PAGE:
An evolution of their popular Zen glove, Giro’s new DJ is “designed to fit well and built to handle shovels, grips, bailouts and more.”  With a lightly padded Clarino synthetic leather palm, reinforced fingertips, segmented fingers, and lightweight EVA foam knuckle protection, the DJ certainly looks up to trail use.  The fact that the blue hits on the black glove perfectly match my cyan Hex means that they’ve been getting loads of use.  How have the Giros handled several months of trail riding?  Hit the jump for the dirt…
For my large hands, I find the DJs’ finger length to be just right.  No joint compression, no floppiness.  The segmented joints are especially comfortable and- lets face it- look cool.  The large snot wipe has been extremely welcome during spring and allergy season, and seems better able to handle slime than other gloves’.  The Clarino brand palms have also held up better than and haven’t pilled like the generic materials on some other gloves.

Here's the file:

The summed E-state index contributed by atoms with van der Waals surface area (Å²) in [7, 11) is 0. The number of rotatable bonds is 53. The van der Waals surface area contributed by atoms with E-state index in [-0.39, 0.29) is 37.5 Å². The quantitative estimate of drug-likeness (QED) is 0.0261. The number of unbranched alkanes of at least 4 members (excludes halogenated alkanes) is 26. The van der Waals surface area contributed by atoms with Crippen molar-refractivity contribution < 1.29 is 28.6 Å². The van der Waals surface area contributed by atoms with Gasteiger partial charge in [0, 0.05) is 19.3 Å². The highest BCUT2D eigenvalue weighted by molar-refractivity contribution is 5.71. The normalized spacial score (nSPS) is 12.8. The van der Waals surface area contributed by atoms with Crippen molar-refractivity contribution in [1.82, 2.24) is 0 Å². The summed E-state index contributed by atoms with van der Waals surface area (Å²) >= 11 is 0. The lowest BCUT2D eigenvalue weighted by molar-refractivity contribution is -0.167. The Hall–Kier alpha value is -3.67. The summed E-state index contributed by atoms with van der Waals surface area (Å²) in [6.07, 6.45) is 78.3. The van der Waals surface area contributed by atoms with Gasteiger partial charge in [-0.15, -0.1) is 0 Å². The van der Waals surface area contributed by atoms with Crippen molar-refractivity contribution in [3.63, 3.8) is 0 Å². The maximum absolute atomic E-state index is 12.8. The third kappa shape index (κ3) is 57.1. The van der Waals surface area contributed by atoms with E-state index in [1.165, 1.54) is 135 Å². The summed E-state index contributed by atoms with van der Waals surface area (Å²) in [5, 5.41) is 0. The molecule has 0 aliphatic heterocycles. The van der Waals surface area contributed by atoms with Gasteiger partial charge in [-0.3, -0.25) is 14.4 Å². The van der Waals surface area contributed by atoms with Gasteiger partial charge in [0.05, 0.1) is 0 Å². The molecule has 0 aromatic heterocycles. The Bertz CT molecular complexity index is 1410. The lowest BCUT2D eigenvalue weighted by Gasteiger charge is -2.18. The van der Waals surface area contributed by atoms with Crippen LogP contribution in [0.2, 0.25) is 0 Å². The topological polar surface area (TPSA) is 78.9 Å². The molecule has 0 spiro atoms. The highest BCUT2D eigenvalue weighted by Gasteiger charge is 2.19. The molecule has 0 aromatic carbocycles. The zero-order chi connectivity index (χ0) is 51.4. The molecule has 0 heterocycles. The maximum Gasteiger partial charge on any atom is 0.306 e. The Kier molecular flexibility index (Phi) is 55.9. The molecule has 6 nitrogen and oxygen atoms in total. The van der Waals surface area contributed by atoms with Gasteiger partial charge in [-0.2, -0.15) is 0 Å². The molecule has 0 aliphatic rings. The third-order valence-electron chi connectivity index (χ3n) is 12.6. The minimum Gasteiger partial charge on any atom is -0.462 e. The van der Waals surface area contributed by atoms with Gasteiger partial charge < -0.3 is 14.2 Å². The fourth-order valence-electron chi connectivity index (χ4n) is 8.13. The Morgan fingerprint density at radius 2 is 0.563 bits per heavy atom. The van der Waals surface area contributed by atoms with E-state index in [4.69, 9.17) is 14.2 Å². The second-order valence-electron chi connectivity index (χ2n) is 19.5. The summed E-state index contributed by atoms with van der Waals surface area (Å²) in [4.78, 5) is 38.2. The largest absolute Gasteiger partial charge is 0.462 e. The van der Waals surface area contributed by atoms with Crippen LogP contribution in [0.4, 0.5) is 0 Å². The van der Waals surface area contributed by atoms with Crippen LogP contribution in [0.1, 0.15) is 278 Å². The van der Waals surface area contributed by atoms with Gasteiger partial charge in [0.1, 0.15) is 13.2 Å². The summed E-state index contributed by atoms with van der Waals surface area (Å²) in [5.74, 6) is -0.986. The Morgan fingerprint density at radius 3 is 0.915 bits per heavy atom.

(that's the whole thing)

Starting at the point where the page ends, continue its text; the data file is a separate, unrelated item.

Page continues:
The stretch mesh backs have been comfortable and have nev    er once felt hot, even as temperatures top 80 degrees, and the palms’ padding is just right for long days in the saddle.  In fact, the only thing keeping the DJs from becoming my new favorites is just a bit of extra material in the SuperFit palms, which can be irritating and have even caused blisters after a couple of hours’ riding.  If Giro saw fit to take them in just a bit, the $35 DJs would be some of the the best gloves I’ve ridden.


photos courtesy Kip Malone – Photographer


  1. Got some from Jenson for 18 bucks. My favorite gloves. The padding is thinner than fox on the palm area, but it feels more natural and protection is good on the other side. I wouldn’t pay retail for it, but I try to never pay retail for anything.

What do you think?